The show does I think lean a little too hard into its action set pieces -- I think it might do well to slow itself down and spend time focusing on the "boring" work of spycraft rather than having every episode culminate in a series of explosions or gunfights. This also could help develop the characters more -- several critics have praised Jack Ryan for its nuanced portrayal of the terrorists' motivations, but I don't really see it. Yes, they're more complex than "I hate the West because it's the West." But there's very little moral complexity or wrestling that occurs as adults -- outside of flashbacks, they're little more than blind fanatics.
I Feel Bad
Sadly underwhelming. I had high hopes for this show, if for no other reason than the Amy Poehler stamp of approval, but it's less than the sum of its parts. Nobody on the show is particularly bad, and Brian George in particular is a treasure, but as a series it is deeply, blandly generic. There's no story here that hasn't really been told before, and what variations there are here aren't presented in an interesting way.
You know what I really want? I want the family to be Jewish. Not just because Brian George really is a Jew of Indian descent, and I doubt he's ever really gotten to play a prominent Jewish role. But because there actually are some genuinely new stories to be told about non-White Jewish families in America. Why does Sarayu Blue feel bad? Because every time she goes to synagogue, she's asked if she's the custodian. Or because everyone assumes she was the one who converted rather than her White husband, even though her family's Jewish lineage stretches back generations. Or because her righteous indignation about all of that is tempered a bit by the fact that she's far more secular than her parents and really doesn't want to go synagogue more than a few times a year.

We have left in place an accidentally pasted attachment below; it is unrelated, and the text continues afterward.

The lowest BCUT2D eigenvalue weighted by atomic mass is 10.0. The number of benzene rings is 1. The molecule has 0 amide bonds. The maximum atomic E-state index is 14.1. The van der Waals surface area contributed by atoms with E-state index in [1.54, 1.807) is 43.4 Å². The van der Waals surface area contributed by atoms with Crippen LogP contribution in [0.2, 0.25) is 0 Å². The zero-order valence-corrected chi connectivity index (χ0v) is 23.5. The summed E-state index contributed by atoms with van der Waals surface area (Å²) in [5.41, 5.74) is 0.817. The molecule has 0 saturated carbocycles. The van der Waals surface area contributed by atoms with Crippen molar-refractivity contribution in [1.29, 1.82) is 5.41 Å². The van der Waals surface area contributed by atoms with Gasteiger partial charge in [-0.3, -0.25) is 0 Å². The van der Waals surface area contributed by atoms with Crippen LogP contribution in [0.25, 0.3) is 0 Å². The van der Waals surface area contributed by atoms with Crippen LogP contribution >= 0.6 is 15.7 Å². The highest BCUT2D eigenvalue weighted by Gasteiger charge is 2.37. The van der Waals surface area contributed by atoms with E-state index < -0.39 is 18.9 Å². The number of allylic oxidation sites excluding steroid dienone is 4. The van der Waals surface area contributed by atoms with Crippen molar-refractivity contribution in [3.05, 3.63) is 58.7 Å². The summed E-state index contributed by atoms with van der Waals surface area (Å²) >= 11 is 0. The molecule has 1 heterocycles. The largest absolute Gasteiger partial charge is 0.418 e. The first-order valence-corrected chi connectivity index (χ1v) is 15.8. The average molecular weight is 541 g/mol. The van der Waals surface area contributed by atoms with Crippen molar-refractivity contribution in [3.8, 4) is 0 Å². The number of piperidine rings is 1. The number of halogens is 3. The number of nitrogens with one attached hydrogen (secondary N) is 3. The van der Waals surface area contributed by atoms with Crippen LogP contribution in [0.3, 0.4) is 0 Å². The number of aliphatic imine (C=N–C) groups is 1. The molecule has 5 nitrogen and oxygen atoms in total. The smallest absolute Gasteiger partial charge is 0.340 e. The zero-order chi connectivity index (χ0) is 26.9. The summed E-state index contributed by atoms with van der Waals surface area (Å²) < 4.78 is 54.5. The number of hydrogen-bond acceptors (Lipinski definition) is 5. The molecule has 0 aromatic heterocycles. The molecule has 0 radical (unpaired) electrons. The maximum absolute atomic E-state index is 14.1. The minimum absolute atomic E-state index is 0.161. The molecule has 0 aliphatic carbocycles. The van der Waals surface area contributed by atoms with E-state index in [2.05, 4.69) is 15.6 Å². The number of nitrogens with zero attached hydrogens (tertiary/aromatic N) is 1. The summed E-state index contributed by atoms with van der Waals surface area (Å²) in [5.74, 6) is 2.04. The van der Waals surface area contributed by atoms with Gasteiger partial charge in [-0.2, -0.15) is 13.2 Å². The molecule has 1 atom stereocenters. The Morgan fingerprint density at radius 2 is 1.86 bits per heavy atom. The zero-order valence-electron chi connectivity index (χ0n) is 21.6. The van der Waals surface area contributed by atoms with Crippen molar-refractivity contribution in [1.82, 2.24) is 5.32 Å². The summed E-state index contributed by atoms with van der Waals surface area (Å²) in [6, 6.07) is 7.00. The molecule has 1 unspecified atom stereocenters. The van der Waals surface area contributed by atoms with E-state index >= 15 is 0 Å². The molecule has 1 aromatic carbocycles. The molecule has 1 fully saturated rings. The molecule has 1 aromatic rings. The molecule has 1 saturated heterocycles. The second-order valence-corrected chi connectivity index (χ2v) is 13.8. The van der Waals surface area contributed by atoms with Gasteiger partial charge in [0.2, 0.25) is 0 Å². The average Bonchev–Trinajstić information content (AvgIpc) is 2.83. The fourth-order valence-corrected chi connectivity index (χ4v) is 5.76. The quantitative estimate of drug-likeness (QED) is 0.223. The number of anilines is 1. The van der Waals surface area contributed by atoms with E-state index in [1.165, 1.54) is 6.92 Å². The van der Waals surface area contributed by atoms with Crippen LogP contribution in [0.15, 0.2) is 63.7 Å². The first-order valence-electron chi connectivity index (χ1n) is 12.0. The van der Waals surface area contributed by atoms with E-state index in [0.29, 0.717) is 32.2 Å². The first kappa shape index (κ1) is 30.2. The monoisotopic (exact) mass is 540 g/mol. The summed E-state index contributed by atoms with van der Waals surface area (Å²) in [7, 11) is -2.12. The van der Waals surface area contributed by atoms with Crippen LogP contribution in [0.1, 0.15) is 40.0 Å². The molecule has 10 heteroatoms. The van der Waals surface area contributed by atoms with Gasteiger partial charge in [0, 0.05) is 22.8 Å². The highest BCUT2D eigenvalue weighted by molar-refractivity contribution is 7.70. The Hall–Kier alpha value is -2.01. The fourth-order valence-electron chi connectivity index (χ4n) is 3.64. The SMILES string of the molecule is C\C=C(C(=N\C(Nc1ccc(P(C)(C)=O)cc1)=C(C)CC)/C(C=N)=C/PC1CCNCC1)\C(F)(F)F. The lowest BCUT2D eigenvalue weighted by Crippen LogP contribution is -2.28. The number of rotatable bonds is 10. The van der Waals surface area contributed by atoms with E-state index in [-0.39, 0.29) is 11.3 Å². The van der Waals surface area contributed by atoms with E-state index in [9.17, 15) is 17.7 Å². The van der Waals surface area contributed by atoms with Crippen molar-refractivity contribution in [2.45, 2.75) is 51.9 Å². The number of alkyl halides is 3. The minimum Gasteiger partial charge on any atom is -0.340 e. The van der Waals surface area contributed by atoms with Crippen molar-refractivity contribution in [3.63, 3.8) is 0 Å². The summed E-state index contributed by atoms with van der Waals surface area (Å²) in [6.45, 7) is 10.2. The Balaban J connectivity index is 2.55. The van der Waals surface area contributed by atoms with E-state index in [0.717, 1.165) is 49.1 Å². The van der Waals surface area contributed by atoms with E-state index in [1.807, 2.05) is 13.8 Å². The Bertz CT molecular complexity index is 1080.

That would be an interesting, genuinely new story that would fit well inside the show's central conceit. I'd totally watch that show.
American Ninja Warrior Junior
No surprise that this is amazing. Obviously, the kids are incredible (and I like that the producers didn't really "baby" the course for them -- it's scaled down for their size, and there are a few areas where they made it easier, but by and large these are recognizable ninja obstacles). Akbar and Matt look like they're having a blast. Laurie "The Human Emoji" Hernandez is perhaps an acquired taste as a sideline reporter, but she's definitely better than Kristine Leahy.
My main question is why this show is exiled to "Universal Kids", a network I didn't even know existed until I started seeing ads for this show. If Masterchef Junior taught us anything, it's that shows like this can be screaming smash hits on the big boy network. American Ninja Warrior itself started off out on one of NBC's minor league networks before getting promoted to the majors, and I expect ANW Jr. to follow suit shortly.